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Stay safe on the roads
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Tragedy struck Newton County last week when a bicyclist died after being hit by a school bus on Hwy. 278.

According to Covington Police, the cyclist was riding on a sidewalk, coming down a hill, and the bus was heading down the road, with the driver obeying traffic laws.

In the span of just a moment the normal scene of vehicular and pedestrian travel turned to tragedy.

With springtime among us and summer to follow, it is a great time for all of us to get out and enjoy nature and move around town. As a result we are seeing more and more pedestrians enjoying the sidewalks, trails and roadways of Newton County.

We encourage local residents to leave their televisions behind, and even save gas and leave their cars in the driveways, to enjoy our beautiful county. But we implore everyone to use Tuesday’s tragedy as an important, and unfortunate, reminder of the potential dangers inherent in doing so.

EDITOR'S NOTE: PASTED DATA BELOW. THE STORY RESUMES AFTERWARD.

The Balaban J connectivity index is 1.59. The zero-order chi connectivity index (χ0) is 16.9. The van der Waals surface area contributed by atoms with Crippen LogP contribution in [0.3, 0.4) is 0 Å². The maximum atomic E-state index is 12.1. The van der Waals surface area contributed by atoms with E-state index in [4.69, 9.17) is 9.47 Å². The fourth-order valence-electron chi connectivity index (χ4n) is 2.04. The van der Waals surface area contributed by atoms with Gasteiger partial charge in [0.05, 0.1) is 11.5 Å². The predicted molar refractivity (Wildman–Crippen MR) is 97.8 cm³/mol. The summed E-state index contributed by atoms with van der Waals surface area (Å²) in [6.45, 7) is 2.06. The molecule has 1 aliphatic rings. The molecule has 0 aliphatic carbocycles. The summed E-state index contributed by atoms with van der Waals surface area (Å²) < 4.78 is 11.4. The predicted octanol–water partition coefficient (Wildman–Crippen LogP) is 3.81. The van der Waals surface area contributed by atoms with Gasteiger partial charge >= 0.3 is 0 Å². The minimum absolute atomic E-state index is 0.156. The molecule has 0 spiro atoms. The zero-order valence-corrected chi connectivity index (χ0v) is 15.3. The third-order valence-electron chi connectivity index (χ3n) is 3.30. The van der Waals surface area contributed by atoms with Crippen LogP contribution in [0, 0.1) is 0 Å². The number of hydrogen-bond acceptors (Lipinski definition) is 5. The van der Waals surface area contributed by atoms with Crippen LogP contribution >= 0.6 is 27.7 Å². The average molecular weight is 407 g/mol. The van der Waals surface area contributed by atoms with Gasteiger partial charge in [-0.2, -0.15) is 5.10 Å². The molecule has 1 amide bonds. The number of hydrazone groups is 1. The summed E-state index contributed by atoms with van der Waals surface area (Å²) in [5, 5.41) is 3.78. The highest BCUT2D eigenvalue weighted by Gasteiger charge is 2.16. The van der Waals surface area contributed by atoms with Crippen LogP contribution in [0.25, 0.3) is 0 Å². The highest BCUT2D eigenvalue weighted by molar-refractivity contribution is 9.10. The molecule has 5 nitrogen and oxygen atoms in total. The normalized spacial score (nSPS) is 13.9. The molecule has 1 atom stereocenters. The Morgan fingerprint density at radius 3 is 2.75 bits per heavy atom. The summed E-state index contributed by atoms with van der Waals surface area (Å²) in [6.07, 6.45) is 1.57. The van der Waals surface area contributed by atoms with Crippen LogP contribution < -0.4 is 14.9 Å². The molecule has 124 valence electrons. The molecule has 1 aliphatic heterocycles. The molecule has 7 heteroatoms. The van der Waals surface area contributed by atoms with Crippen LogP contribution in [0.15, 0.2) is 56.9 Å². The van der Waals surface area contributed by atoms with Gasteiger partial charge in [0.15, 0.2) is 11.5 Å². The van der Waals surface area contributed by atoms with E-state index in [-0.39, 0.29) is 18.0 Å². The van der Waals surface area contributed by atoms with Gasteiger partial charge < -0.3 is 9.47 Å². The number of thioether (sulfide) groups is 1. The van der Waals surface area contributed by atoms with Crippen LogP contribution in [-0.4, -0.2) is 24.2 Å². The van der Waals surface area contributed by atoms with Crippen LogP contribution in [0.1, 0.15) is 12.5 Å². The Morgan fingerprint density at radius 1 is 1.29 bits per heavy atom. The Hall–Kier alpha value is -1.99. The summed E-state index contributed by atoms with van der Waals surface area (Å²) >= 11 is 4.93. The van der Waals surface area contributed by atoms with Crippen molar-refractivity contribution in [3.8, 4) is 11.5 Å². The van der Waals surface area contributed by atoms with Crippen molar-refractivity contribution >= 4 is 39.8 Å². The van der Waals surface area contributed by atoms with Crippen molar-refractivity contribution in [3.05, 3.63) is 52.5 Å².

While the sidewalk seems like the most prudent place to ride a bicycle away from fast-traveling automobiles, it is not the safest place to ride. The Georgia Governor’s Office of Highway Safety says bicyclists riding on sidewalks have nearly twice the risk of a crash as those riding on the road. The governor’s office states that bicycle riding is not allowed on sidewalks, unless a cyclist is under the age of 12.

According to “Kids and Bicycle Safety,” a publication from the National Highway Safety Traffic Administration, “the safest place for bicycle riding is on the street, where bicycles are expected to follow the same rules of the road a motorists and ride in the same direction.”

If the rules of the road can help cars, motorcycles and trucks to navigate, they can help bicycles get from point A to point B safely as well. Bicyclists should travel in the direction of traffic, use signals for turns and stop at stop signs and traffic lights.

With bicycles on the road though, it is also on the shoulders of motorists to be safe and recognize that cyclists have a right to be there. Drivers should provide at least a three-foot buffer between their vehicles and the bicyclist. Bikes also should have the right of way in bike lanes, and motorists should be mindful of bike lanes when making turns.

What happened between the school bus and cyclist on Tuesday was indeed a horrific event, and we feel for the friends and family of the victim, as well as for the bus driver. Unable to change what has happened, we can only hope that the tragic accident can serve as a precautionary tale for others, to keep it from happening again.